Google is known for periods of spring cleaning and now it has looked towards its own mobile application marketplace, Google Play, culling around 60,000 low-quality apps in February. Quite a large number of apps, considering that the store contains about 700,000 apps. Not all of the apps were deleted by Google though. Some may have been pulled by the publishers themselves, but a majority of these were most probably directly culled by Google.
Unlike Apple who vets apps prior to publication on the App Store, Google scans its app store after the apps have gone live. This sort of post-publication scanning has led to malware apps ending up on the store though its automated systems are constantly being improved.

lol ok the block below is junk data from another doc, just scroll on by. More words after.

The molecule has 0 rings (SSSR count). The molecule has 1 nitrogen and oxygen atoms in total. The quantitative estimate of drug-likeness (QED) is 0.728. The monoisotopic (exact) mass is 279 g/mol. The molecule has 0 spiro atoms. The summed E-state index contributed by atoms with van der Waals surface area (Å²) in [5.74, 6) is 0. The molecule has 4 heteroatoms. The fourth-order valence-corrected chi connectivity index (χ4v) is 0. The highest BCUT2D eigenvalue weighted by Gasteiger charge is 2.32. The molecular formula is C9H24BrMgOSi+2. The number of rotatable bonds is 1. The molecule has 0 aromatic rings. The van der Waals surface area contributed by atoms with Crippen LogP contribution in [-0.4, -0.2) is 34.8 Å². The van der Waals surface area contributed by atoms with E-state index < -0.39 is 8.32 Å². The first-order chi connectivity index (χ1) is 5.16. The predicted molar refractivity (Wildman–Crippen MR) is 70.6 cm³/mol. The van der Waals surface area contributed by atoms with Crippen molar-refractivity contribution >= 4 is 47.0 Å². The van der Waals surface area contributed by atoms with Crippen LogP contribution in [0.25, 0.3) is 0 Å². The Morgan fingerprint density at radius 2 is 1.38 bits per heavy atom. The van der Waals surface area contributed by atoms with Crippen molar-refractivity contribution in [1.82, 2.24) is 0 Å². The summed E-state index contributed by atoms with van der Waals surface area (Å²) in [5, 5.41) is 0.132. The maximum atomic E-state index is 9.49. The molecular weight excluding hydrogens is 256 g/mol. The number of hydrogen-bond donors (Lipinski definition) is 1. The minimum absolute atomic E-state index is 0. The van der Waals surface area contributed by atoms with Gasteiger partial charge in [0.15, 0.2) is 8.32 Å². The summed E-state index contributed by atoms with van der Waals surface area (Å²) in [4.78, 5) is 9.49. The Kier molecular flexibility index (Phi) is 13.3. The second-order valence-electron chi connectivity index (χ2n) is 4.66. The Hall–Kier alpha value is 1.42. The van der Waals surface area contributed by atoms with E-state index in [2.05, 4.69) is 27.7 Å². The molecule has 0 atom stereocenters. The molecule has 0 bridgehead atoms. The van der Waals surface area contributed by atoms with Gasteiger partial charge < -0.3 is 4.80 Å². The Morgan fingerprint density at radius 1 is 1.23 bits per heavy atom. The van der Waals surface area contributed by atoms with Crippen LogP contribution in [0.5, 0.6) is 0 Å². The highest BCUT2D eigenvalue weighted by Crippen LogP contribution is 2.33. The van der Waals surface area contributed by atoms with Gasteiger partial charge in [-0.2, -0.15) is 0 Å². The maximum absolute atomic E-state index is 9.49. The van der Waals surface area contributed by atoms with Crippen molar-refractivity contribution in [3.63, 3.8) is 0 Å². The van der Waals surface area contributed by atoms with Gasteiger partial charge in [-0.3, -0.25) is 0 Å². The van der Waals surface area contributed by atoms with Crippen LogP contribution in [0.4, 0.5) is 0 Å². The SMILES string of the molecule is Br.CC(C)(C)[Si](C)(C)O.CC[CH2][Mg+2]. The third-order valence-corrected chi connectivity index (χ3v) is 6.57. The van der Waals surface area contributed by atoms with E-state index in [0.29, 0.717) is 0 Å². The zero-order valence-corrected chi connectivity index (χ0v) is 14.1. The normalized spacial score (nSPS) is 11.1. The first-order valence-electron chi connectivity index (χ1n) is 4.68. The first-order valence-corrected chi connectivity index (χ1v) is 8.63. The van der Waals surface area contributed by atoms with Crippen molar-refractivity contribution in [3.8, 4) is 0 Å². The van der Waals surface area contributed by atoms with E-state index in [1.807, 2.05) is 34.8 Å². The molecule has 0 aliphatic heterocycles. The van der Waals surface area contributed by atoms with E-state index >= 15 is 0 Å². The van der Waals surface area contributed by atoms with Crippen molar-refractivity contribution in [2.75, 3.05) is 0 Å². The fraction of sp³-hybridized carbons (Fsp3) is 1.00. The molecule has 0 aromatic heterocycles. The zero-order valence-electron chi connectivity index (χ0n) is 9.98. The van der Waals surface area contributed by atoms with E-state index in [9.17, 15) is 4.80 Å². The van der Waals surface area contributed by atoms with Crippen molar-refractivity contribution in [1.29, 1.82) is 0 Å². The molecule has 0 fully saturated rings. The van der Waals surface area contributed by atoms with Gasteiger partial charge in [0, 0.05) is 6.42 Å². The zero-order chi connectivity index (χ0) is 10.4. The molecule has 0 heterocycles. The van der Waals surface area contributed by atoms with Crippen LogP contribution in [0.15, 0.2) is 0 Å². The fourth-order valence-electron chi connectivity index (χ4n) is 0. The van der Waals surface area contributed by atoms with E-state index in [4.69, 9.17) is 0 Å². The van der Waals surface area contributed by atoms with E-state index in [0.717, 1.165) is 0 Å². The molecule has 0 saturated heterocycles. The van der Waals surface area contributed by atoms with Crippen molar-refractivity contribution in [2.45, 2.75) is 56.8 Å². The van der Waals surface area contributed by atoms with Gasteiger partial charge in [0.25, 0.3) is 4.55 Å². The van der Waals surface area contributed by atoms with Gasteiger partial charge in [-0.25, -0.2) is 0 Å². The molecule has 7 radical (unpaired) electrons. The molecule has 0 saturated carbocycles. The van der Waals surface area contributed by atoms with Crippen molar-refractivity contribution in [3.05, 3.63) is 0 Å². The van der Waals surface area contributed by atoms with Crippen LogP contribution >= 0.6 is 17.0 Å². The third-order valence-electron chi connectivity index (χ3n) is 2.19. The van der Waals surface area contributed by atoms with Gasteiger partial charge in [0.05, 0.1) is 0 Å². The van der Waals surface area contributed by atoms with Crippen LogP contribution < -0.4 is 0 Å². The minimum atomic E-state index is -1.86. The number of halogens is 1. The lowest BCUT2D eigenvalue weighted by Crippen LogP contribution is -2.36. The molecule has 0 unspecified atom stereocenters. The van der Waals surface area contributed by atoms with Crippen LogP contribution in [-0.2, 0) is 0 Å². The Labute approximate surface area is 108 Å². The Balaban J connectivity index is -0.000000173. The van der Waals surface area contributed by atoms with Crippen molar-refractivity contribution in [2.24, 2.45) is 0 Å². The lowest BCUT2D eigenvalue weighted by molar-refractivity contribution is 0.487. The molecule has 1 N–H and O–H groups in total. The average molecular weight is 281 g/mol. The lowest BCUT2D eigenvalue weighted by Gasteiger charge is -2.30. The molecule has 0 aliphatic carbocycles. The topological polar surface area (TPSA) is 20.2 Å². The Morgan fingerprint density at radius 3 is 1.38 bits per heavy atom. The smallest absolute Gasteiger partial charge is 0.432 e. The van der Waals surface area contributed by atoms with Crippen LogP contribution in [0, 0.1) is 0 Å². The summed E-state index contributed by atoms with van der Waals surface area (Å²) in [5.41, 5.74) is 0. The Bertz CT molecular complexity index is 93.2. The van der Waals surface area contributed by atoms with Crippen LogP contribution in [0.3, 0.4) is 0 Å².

If apps do get past the automated systems, Google Play has historically quickly deleted applications that violate its Terms of Service, such as those spreading malware, graphic or sexual material, or infringing on copyrights.
This information comes from sources in the mobile app industry who have spoken with TechCrunch. A large number of the culled apps included MP3/ringtone apps, usually from shady publishers. It seems Google Play has grown large enough for Mountain View to improve upon its automated algorithms to handle spam applications.